Whitney also had to be cut loose, although he probably would have fit well within the Wings system. Holland made the classic mistake of signing a guy who consistently put up points while playing on the first line and soaking up the PP time on a crappy team. So, when he ended up severely slumping statistically while playing half the minutes, no one should have been too surprised. In the old NHL, the Wings could easily have swallowed his pts/$$$ ratio, but he became a victim of financial efficiency.
Brett Hull actually left for Phoenix as a free agent before the lockout. The vast majority of fans were sad to see him go as there isn’t a better quote in the league (JR’s idiocy notwithstanding). He was also the perfect linemate for Zetts and Datysuk, but I think it was time to move on.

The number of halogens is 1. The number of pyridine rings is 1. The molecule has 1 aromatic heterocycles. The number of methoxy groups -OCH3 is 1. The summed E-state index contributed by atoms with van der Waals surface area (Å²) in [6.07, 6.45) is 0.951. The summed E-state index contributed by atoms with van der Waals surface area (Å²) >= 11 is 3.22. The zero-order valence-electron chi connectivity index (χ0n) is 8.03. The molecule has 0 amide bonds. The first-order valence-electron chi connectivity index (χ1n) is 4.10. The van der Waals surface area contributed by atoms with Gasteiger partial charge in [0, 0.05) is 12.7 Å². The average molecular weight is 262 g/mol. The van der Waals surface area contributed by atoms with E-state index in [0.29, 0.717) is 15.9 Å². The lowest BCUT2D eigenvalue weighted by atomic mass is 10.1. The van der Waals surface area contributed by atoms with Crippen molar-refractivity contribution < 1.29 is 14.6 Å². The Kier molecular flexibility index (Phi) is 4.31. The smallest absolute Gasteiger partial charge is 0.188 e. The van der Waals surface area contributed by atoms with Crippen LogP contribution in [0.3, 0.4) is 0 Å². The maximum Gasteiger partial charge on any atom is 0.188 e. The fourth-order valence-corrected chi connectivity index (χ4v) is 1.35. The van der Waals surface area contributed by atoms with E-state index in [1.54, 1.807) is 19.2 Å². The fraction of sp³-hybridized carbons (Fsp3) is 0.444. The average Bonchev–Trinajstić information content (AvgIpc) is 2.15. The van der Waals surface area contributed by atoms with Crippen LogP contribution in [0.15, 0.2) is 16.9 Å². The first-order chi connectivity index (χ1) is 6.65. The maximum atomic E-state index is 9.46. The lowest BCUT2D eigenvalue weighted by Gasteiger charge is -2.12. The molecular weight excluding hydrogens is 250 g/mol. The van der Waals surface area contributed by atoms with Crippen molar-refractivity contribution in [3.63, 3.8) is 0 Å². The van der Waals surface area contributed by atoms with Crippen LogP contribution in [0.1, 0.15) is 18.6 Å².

No one around here seems to know how competitive the Wings will be and so management is kind of hedging their bets in regard to going with youth or making another run with their geriatric line-up. Hull, who has never been much of a force on the defensive end of things, was deemed expendable (either that or he just decided he liked the weather in Arizona more…no matter).